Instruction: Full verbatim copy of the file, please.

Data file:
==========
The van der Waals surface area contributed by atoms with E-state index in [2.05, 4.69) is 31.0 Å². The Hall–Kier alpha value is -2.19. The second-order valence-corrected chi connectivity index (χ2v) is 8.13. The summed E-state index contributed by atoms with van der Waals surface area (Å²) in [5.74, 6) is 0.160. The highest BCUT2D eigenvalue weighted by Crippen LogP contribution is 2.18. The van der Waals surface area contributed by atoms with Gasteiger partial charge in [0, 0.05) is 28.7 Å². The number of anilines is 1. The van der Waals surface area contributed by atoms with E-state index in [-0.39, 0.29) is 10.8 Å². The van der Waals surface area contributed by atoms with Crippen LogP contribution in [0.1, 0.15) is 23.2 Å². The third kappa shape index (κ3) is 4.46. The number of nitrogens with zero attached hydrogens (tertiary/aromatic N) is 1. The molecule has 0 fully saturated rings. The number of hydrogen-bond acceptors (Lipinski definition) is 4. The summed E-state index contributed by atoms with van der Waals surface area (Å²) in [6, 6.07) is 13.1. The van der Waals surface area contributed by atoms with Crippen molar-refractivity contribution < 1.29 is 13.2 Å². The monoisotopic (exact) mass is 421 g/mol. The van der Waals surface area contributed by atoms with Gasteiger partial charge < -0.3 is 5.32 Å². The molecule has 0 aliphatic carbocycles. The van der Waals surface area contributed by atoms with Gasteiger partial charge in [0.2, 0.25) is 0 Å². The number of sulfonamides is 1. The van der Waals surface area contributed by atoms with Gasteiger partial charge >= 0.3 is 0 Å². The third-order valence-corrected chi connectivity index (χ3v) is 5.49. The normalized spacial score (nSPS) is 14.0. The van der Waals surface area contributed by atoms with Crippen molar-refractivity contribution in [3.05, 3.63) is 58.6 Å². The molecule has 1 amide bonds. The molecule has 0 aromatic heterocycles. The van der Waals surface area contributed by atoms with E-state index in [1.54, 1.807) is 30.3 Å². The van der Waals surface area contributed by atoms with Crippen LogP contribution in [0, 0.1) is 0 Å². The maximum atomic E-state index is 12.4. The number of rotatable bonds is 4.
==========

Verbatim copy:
The van der Waals surface area contributed by atoms with E-state index in [2.05, 4.69) is 31.0 Å². The Hall–Kier alpha value is -2.19. The second-order valence-corrected chi connectivity index (χ2v) is 8.13. The summed E-state index contributed by atoms with van der Waals surface area (Å²) in [5.74, 6) is 0.160. The highest BCUT2D eigenvalue weighted by Crippen LogP contribution is 2.18. The van der Waals surface area contributed by atoms with Gasteiger partial charge in [0, 0.05) is 28.7 Å². The number of anilines is 1. The van der Waals surface area contributed by atoms with E-state index in [-0.39, 0.29) is 10.8 Å². The van der Waals surface area contributed by atoms with Crippen LogP contribution in [0.1, 0.15) is 23.2 Å². The third kappa shape index (κ3) is 4.46. The number of nitrogens with zero attached hydrogens (tertiary/aromatic N) is 1. The molecule has 0 fully saturated rings. The number of hydrogen-bond acceptors (Lipinski definition) is 4. The summed E-state index contributed by atoms with van der Waals surface area (Å²) in [6, 6.07) is 13.1. The van der Waals surface area contributed by atoms with Crippen molar-refractivity contribution < 1.29 is 13.2 Å². The monoisotopic (exact) mass is 421 g/mol. The van der Waals surface area contributed by atoms with Gasteiger partial charge < -0.3 is 5.32 Å². The molecule has 0 aliphatic carbocycles. The van der Waals surface area contributed by atoms with Gasteiger partial charge in [0.2, 0.25) is 0 Å². The number of sulfonamides is 1. The van der Waals surface area contributed by atoms with Gasteiger partial charge >= 0.3 is 0 Å². The third-order valence-corrected chi connectivity index (χ3v) is 5.49. The normalized spacial score (nSPS) is 14.0. The van der Waals surface area contributed by atoms with Crippen molar-refractivity contribution in [3.05, 3.63) is 58.6 Å². The molecule has 1 amide bonds. The molecule has 0 aromatic heterocycles. The van der Waals surface area contributed by atoms with E-state index in [1.54, 1.807) is 30.3 Å². The van der Waals surface area contributed by atoms with Crippen LogP contribution in [0, 0.1) is 0 Å². The maximum atomic E-state index is 12.4. The number of rotatable bonds is 4.